Wednesday, June 22, 2011

Aesthetic Arrest

The term aesthetic arrest was first used by James Joyce in his book A Portrait of the Artist as a Young Man. The philosopher, historian and theologian Joseph Campbell, also a Joyce scholar, explained aesthetic arrest as,"A simple beholding of the object... you experience a radiance. You are held in aesthetic arrest. This radiance, the perception of beauty, is regarded as a communication of the hidden power behind the world, shining through some physical form."

As an artist, I live for moments when I'm caught in aesthetic arrest. While it can come from a breathtaking vista, it usually happens when I'm watching a film or a live performance, listening to music or reading a novel. I feel a surge of emotion that's so strong it's visceral, sometimes even painful. They usually occur far and few between, but if I'm watching a really good movie trailer, where the images are perfectly wedded to the music and the subject matter strikes a personal chord, I'm done for throughout the duration of the trailer. Dark Knight, Inception, LOTR to name a few -- films with high adventure that more than likely have a score composed by Hans Zimmer. I'm very fortunate that my husband is exactly the same way, so we completely understand each other when we're the only ones in the movie theater crying during the previews. The worst was when it happened at Disneyland; we were watching the Lion King parade, and the music coupled with the amazing dancing set us off. No one cries at Disneyland! And no matter how many times I watch certain films, the same scenes get me every time: the clowns coming up out of the floor in Finding Neverland, about 80% of Amelie, the Globe Theatre shots in Shakespeare in Love, the pounding on the fake sky wall in the Truman Show, a garage door opening in the rain in American Beauty, and the imaginary piano being played by Hank Azaria in the Cradle Will Rock are the ones that spring to mind. My poor husband teaches film to college students and has to endure their ever-increasing apathy. He stopped showing his favorite films because it was too painful for him to hide his emotion, and the students were too bored anyway.


Although it's more rare, I do experience aesthetic arrest when I'm reading. When this happens I have to put the book down to savor the sentence I just read; usually it's a stirring metaphor or simply an amazing way of phrasing something mundane. The first time it happened when I was reading -- in this case it was E.M. Forester's Where Angels Fear to Tread -- I finally had my epiphany that there's more to writing than just telling a story, that there is so much to be said for beautiful writing. Anyone can tell a story, but it takes an artist to tell it well.



I would love to say that someday I will write well enough to put a reader into aesthetic arrest. Regardless of my talent, however, my chances are probably pretty slim. The majority of our society has never experienced the phenomenon, as if they're cut off from an essential emotion. I may just have to be content with finding more avenues to fall into aesthetic arrest myself.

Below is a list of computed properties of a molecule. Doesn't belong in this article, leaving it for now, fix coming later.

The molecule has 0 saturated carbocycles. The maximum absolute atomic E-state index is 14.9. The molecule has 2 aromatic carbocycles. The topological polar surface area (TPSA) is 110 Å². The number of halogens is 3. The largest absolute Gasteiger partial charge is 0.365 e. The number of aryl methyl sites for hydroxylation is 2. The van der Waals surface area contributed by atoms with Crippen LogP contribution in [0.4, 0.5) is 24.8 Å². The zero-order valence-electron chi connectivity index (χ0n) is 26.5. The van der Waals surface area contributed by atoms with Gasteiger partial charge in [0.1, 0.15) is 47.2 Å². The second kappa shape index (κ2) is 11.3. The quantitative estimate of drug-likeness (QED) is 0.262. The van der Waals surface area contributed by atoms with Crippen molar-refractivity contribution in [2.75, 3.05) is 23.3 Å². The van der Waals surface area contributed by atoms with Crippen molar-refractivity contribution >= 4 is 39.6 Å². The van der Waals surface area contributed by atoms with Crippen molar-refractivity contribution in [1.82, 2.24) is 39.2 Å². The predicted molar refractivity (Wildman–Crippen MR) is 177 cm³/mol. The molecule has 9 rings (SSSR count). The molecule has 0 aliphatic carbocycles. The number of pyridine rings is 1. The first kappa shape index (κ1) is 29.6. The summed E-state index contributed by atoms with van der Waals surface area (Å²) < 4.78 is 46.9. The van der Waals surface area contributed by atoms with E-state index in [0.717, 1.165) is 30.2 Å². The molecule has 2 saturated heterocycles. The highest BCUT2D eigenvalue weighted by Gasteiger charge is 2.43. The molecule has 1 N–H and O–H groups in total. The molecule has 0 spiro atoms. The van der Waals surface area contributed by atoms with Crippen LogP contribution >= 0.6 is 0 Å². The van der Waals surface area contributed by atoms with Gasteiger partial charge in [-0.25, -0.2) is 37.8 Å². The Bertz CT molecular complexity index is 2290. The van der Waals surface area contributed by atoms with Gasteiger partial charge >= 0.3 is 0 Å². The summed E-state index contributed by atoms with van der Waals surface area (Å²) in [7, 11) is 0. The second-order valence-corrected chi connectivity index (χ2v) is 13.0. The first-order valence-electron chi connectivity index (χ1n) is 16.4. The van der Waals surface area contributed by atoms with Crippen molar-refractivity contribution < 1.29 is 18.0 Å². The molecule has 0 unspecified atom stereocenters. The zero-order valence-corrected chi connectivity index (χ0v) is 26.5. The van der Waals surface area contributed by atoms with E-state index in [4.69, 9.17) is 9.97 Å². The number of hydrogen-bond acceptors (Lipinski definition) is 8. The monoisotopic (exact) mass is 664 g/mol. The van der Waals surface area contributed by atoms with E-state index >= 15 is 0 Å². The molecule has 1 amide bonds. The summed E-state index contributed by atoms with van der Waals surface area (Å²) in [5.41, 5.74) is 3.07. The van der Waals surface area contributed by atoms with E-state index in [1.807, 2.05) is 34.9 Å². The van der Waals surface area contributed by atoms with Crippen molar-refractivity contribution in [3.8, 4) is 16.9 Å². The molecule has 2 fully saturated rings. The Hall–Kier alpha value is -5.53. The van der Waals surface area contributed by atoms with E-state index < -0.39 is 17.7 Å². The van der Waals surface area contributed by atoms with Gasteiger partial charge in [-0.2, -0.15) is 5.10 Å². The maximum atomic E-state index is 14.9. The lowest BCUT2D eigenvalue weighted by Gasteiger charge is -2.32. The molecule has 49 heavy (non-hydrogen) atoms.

Once you feel it, there's no going back.



Ashley J. Barnard

Dark Fantasy with a Contemporary Twist

9 comments:

Linda Kage said...

Hey, the beginning of Lion King was just plain awesome. You could just feel the importance of the moment thrum through your chest.

So I know exactly what you mean about a story that you can experience them from the inside out. They're amazing.

Big Mike said...

I think its why we write. We're caught in the beauty, conflict, curiosity, or wonder of the world and characters we create.

Michael Davis (Davisstories.com)
Author of the Year, (2008 and 2009)

Julie Eberhart Painter said...

Beautifully written and expressed, Ashley. Your well on your way to your moment,and the choice of music doesn't hurt.

My husband's movie is Cherriots of Fire. If he played that on the CD during dinner, I knew he was gathering strenght for the next day at work.

I take comfort in the words of Greg Isles and Anne Lamott, and the music of George Gershwin.
Julie

Annabel Aidan said...

It's a wonderful feeling. Every time I open a book, I hope to find it. It rarely happens, but when it is, it's completely worth it.

January Bain said...

Gosh, do I understand. Some words, some images, some music just takes you away to that higher realm where its all possible because of that true sense of oneness with the universe. We need to continually try as artists and writers to evoke that feeling in others to help them better understand what a miracle our very existence is.

Jude Johnson said...

Wonderful post, Ashley, and it is truly a blessing to be open to aesthetic arrest. There are certain openings of songs that put me there: the guitar in Hotel California,the strings of "Overture, Marriage of Figaro" by Mozart...

That touch of wonder and inspiration is definitely joy in our existence.

Unknown said...

I had this happen to me after about a week after 911. I saw a swan moving across the water with such grace, its simple elegance and refinement of movement stirred me until I had to cry.

infoanalysis said...

Last of the Mohicans, right before she jumps to her death off the cliff. Wes Studi should have won an academy award for his single gaze and gesture.

infoanalysis said...

But sometimes I wonder if the text pulls you in is that not a form pornography? My friend said she was reading Mailer's American Dream and just could not put the book down, staying up well past her b ed time.

Men watch porn women read it.